Do Androids Dream of Electric Sheep? とBlade Runner : 黒人の表象としてのアンドロイド
Use this link to cite this item : http://doi.org/10.15027/32609
Do Androids Dream of Electric Sheep? and Blade Runner : Androids as a Representation of African Americans
Philip K. Dick
English and American literature
Philip K. Dick is considered to be one of the most unique and visionary talents in the history of American literature. Moreover, postmodern philosopher Jean Baudrillard regards him as "one of the greatest experimental writers of our era." Nevertheless, authoritative literary critics have undervalued Dick for a long time. This study aims at proving that his noteworthy work should be more focused in the field of literary academics.
Do Androids Dream of Electric Sheep? is one of Dick's masterpieces and its essentially apt film adaptation, Blade Runner, was successful all over the world. Although Darko Suvin, a prominent literary critic, savages Do Androids Dream of Electric Sheep?, note that this book is not a mere science fiction novel but a complex postmodernist novel. In this novel, Dick deconstructs the boundary oppositions between human beings and androids, "authentic human beings" and the Nazis, and the Nazis and Jews.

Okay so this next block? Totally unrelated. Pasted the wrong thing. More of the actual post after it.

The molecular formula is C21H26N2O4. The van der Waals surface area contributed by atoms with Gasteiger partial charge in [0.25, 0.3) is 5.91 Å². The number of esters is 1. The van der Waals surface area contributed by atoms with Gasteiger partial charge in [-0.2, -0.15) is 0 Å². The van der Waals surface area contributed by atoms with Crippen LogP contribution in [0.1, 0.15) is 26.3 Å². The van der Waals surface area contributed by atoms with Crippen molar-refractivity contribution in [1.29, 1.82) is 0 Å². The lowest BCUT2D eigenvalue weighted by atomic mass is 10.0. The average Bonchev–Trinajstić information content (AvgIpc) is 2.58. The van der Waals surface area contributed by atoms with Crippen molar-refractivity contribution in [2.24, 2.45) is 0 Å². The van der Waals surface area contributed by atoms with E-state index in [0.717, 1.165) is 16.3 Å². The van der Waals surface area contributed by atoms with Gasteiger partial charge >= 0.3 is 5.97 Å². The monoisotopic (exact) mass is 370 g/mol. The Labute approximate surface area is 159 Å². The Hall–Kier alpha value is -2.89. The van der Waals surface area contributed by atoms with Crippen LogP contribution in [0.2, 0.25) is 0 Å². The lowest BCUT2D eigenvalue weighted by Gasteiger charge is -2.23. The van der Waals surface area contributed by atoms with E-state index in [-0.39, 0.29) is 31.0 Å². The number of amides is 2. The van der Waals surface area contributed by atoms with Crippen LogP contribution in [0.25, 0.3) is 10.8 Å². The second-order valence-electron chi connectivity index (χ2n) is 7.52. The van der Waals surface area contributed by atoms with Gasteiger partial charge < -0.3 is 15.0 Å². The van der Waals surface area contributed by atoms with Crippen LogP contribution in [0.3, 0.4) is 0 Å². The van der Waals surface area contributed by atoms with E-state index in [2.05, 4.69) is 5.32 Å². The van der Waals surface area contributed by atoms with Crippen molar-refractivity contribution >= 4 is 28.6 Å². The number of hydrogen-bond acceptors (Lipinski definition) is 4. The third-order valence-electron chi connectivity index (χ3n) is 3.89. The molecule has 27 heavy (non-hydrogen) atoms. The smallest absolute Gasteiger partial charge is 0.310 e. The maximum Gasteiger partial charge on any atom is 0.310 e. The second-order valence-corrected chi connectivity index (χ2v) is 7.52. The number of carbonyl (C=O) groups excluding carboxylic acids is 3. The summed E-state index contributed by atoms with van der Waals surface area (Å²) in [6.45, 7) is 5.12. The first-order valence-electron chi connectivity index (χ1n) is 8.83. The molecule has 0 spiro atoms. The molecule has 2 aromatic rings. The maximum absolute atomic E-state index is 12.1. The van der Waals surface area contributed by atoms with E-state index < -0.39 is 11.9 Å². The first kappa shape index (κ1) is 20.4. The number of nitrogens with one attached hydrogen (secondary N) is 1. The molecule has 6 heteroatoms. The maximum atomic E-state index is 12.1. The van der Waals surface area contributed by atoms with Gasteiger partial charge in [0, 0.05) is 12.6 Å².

My interpretation of the book is that the androids represent African Americans as well as Jews. In his essay "Naziism and The High Castle," Dick remarks that fascism is a serious problem in not only Europe but also the United States and identifies Jews with African Americans because both growps were persecuted by their respective societies. Do Androids Dream of Electric Sheep?, which was written in the mid 1960s, reflects the problem of deep-rooted discrimination against African Americans at that time. In short, Do Androids Dream of Electric Sheep? is a serious novel that criticizes the fascist element in the American society.
Dick is highly regarded in the movie world today, and his novels have been frequently adapted as films. Literary critics should immediately appreciate his novels, whose themes are considerably profound.
The Hiroshima University studies, Graduate School of Letters
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Departmental Bulletin Paper
Departmental Bulletin Papers
Graduate School of Letters
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